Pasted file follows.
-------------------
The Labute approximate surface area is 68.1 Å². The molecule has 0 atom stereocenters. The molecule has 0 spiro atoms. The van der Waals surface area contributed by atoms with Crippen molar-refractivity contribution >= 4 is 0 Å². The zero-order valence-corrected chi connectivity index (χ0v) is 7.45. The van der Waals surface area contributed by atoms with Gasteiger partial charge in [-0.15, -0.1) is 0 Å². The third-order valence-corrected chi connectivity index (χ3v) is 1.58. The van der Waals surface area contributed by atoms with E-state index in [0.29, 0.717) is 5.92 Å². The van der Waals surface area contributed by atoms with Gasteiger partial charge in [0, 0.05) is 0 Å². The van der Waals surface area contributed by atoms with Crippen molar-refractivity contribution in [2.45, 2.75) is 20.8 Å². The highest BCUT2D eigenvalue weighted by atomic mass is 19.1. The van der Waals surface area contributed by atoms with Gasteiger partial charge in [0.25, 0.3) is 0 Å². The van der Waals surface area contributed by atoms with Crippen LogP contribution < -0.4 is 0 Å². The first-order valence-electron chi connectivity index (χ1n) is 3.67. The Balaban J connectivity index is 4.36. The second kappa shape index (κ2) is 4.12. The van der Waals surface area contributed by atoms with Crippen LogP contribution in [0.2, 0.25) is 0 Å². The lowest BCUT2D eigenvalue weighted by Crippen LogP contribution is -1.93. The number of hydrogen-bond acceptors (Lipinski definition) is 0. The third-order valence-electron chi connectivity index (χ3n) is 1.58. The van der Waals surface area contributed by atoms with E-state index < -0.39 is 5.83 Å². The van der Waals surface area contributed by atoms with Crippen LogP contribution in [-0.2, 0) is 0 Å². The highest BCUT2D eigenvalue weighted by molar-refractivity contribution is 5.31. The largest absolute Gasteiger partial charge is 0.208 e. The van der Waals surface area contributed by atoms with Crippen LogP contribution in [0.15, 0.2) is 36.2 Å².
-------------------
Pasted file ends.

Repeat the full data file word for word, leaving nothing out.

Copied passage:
The Labute approximate surface area is 68.1 Å². The molecule has 0 atom stereocenters. The molecule has 0 spiro atoms. The van der Waals surface area contributed by atoms with Crippen molar-refractivity contribution >= 4 is 0 Å². The zero-order valence-corrected chi connectivity index (χ0v) is 7.45. The van der Waals surface area contributed by atoms with Gasteiger partial charge in [-0.15, -0.1) is 0 Å². The third-order valence-corrected chi connectivity index (χ3v) is 1.58. The van der Waals surface area contributed by atoms with E-state index in [0.29, 0.717) is 5.92 Å². The van der Waals surface area contributed by atoms with Gasteiger partial charge in [0, 0.05) is 0 Å². The van der Waals surface area contributed by atoms with Crippen molar-refractivity contribution in [2.45, 2.75) is 20.8 Å². The highest BCUT2D eigenvalue weighted by atomic mass is 19.1. The van der Waals surface area contributed by atoms with Gasteiger partial charge in [0.25, 0.3) is 0 Å². The van der Waals surface area contributed by atoms with Crippen LogP contribution < -0.4 is 0 Å². The first-order valence-electron chi connectivity index (χ1n) is 3.67. The Balaban J connectivity index is 4.36. The second kappa shape index (κ2) is 4.12. The van der Waals surface area contributed by atoms with Crippen LogP contribution in [0.2, 0.25) is 0 Å². The lowest BCUT2D eigenvalue weighted by Crippen LogP contribution is -1.93. The number of hydrogen-bond acceptors (Lipinski definition) is 0. The third-order valence-electron chi connectivity index (χ3n) is 1.58. The van der Waals surface area contributed by atoms with E-state index < -0.39 is 5.83 Å². The van der Waals surface area contributed by atoms with Crippen LogP contribution in [-0.2, 0) is 0 Å². The highest BCUT2D eigenvalue weighted by molar-refractivity contribution is 5.31. The largest absolute Gasteiger partial charge is 0.208 e. The van der Waals surface area contributed by atoms with Crippen LogP contribution in [0.15, 0.2) is 36.2 Å².